Food and Flicks is great box office

The private, luxury cinema at Rudding Park Hotel.
The private, luxury cinema at Rudding Park Hotel.

ONE thing is for sure, Basil Fawlty would never have pulled this off.

If the famously rude hotel owner from the classic TV sitcom Fawlty Towers had managed to come up with the clever concept of Food & Flicks there would have been ‘incidents’ galore.

Undoubtedly, the wrong meal would have arrived. The wine would have been corked. The waiter would have been useless – and from Barcelona.

Located in 2,000 acres of beautiful Harrogate parkland in a Grade 1 listed country house, Rudding Park Hotel is as far from Basil’s dreadful establishment in Torquay as it’s possible to get - in every sense.

Typical of its go-ahead approach, this Regency House, which skilfully blends tradition with modernity, launched its Food and Flicks movie and meal nights around six months ago.

Usually this popular Monday night fixture involves a two-course dinner in the hotel’s highly-regarded Clocktower restaurant followed by a big hit movie in their private, luxury, state of the art, 14-seater cinema.

For one night only, the movie has been replaced by the entire first series of legendary 1970s BBC sitcom starring John Cleese, Prunella Scales, Connie Booth and Andrew Sachs, of course.

The irony of one of the best hotels in the UK screening a programme about one of its worst, albeit fictional, was simply too delicious to resist.

And that’s how the meal turned out, too.

In the tradition of these things, it’s at this point I should unleash an army of adjectives about how good or bad the food was.

The trouble with restaurant reviewing is that, if the meal is good, the critic is tempted to dine out from a dish of awful hyperbole.

But writing about a great carrot is not the same as writing about a great painting – unless you are a very rare breed of reviewer.

If, on the other hand, the meal is poor, pulling apart a restaurant’s failings in print afterwards can feel as cruel as pulling the wings off a butterfly.

So let’s decline the clichés. I’m not a hotel inspector from an episode of Fawlty Towers, afterall.

Let’s just say the meal was great and leave it at that.

Even without the luxury cinema to come, the two-course meal is nearly a bargain in itself.

Firstly, there’s the choice – not just a matter of ‘either or’ in this special deal but a pick of six starters, six mains and six puddings.

Rudding Park’s award-winning consultant chef Stephanie Moon is a fervent champion of locally-sourced food and this is fully reflected in the Local Food Heroes menu put together by The Clocktower’s head chef, Eddie Gray.

What you savour nearly as much as the meal itself, as you sit in the spacious conservatory’s relaxing wicker chairs admiring the 400-year-old olive tree in the middle of the restaurant, is the fact its principle ingredients have been sourced entirely within a 75-mile radius of this attractive estate.

The back of the menu even has a map pinpointing the exact location of all the suppliers.

Thirsk, Ampleforth, Easingwold, Holmfirth, Whitby, Pickering, Swaledale, Nidderdale, Harrogate, the list of local locations goes on. . .

Different names start to appear as you move downstairs to the private cinema following the first part of the Food and Flicks experience.

Descending into the bowels of the swish new Follifoot wing past the mini gym and its additional 48 luxury bedrooms completed in December as part of a major programme of investment, you notice lengthy rows of photographs on the corridor walls of some of Rudding Park’s more famous guests.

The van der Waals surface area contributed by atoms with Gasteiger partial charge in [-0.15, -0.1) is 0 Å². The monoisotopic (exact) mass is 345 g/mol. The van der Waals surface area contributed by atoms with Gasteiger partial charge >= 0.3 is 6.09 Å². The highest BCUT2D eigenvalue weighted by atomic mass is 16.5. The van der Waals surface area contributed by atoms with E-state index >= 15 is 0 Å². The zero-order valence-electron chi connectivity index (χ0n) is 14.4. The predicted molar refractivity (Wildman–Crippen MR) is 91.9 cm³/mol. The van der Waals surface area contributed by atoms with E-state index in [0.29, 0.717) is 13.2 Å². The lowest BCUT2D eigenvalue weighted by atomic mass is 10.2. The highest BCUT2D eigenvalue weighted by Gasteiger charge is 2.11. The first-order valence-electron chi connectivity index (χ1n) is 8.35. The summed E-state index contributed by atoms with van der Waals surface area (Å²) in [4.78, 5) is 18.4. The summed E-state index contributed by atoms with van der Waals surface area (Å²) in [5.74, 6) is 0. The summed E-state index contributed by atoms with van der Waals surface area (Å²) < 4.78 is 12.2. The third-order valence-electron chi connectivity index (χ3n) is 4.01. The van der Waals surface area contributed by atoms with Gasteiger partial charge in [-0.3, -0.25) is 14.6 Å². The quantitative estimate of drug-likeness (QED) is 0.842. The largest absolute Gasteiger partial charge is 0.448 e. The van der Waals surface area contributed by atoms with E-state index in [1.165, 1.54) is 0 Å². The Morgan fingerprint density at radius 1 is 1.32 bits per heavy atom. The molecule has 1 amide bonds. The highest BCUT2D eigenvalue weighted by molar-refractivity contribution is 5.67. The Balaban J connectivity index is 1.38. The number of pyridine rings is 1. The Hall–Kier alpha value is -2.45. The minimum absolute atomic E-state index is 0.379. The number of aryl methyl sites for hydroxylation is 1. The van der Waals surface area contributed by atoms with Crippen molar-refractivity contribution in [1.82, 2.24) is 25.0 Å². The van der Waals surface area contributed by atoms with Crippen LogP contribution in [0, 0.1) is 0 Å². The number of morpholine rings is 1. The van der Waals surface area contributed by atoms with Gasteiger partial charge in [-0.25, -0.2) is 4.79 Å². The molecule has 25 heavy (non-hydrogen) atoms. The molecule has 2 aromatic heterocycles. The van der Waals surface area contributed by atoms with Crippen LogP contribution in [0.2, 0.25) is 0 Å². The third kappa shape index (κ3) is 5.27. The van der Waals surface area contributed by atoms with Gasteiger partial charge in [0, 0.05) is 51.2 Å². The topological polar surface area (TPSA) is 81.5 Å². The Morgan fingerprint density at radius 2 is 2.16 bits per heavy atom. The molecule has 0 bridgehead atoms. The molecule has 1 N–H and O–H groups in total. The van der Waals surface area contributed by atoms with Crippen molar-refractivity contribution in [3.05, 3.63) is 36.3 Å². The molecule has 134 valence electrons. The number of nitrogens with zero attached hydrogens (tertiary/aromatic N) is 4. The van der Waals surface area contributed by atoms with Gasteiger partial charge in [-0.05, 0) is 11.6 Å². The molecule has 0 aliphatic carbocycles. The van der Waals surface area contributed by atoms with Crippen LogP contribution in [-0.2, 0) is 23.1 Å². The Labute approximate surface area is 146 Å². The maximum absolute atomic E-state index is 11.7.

Crikey. Never mind great Brits, most of the great American statesmen of the last 20 years seem to have stayed here, from Bill Clinton to Colin Powell.

Perhaps it’s the extra lure of the 18-hole golf course or is it something more obvious - Rudding Park’s highly-rated conference facilities?

Unusual connections pop up in all walks of life.

In the past videos of Fawlty Towers have been used as training aids for staff by hotel chains and such major establishments as the Hilton in London – lessons in how not to do it, obviously.

President George Bush Snr is a big fan, reportedly, the story being that he often watched the manic antics of Basil Fawlty, Manuel and co during the first Gulf War in an attempt to relax.

Best of all, John Cleese, the star and co-creator of the series (with Connie Booth) has actually stayed at Rudding Park Hotel.

But none of this matters as I sink down in the giant-size, incredibly comfy, leather cinema seat to watch a TV series first screened 37 years ago on a 7.1 surround sound cinema screen three metres wide.

Will this ancient sitcom still work as a programme? Will it have dated? Will it be a bit of a letdown after the lovely meal?

As I tuck into a complementary box of popcorn under the cosy cinema’s starlit ceiling contemplating how the entire Food and Flicks experience has cost me only £25.50, I start to laugh, then laugh again and again at classic moments from the past going on right in front of me in the present.

To be honest, what I’m thinking is, this, if only there was a drink in my hand right now, the only minor disappointment of an otherwise fabulous evening. Rudding Park Hotel’s Food & Flicks would easily be the best night in town.

l Food and Flicks takes place at Rudding Park Hotel each Monday at 6.30pm.

Forthcoming movies include Chariots of Fire, Monty Python & The Holy Grail, Jurassic Park, Bridesmaids, Some Like It Hot and more.

It will also shortly be launching live screenings of top sporting and arts events.

l For details and bookings, call 01423 871350